Data is great because it can offer answers to so many questions. However, you need a lot of data to have accurate and relevant insights. Storing and processing big data costs money because it requires massive internal storage capacity and processing power.
Once you invest in DaaS, you will no longer need to continuously invest in your infrastructure and maintenance. The DaaS provider handles all these things internally and uses its own infrastructure, staff, and software to deliver ready-to-use data to you.
- Increased security
You probably know how hard it is to handle security in your organization. There are many variables to consider, and each of them requires a unique approach and relevant cybersecurity solution. Unfortunately, data is a hot target these days, and cyber criminals seem to be on a constant lookout for backdoors they can exploit to get their hands on valuable data.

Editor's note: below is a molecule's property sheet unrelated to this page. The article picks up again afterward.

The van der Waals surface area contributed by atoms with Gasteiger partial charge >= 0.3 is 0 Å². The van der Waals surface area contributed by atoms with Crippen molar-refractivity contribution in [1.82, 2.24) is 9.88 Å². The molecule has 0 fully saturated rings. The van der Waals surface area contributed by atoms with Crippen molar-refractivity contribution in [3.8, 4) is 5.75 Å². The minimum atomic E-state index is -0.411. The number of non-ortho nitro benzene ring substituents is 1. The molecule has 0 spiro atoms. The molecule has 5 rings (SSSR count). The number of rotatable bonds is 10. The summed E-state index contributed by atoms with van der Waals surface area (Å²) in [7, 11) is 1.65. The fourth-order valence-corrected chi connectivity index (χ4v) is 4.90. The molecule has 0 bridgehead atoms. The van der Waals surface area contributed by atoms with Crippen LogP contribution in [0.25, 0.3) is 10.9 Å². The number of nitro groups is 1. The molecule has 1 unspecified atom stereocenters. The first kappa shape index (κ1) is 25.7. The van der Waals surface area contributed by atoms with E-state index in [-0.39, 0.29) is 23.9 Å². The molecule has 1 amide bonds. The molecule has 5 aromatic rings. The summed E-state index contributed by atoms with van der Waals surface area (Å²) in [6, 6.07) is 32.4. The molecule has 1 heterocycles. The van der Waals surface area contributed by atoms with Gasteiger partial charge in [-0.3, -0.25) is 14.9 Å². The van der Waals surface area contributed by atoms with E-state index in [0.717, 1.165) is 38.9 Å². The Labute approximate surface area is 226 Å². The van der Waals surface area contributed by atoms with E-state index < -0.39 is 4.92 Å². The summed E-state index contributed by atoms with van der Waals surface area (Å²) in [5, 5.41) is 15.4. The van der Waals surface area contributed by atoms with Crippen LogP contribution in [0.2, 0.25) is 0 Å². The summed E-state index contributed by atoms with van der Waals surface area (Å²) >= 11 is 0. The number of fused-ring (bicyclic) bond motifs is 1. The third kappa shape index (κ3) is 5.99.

When you start using DaaS, you can stop worrying about data security at least. DaaS providers use state-of-the-art cybersecurity solutions to keep data safe. They also have pristine backup policies to ensure you get access to data even if something unforeseen happens.
- Achieved compliance
Using data for business purposes is tricky if you want to comply with laws and regulations, especially if you use your customers’ data. You need to work with a team of lawyers to navigate the complex web of regulations, which costs both time and money.
Renowned DaaS providers take care of it for you. They have internal teams of lawyers ensuring that every data set that comes your way is not only ready for use but also legal to use. It helps you avoid all the nuances related to the legalities of using the data and expensive lawsuits.
- Ability to use the data how you see fit
One of the common problems organizations face when using big data is moving from one platform to the other. It often happens when they want to use data with different analytics software, and it can take a lot of time to completely move the data. Plus, there are certain risks of doing it, such as getting data corrupted or ending up with an incomplete data set.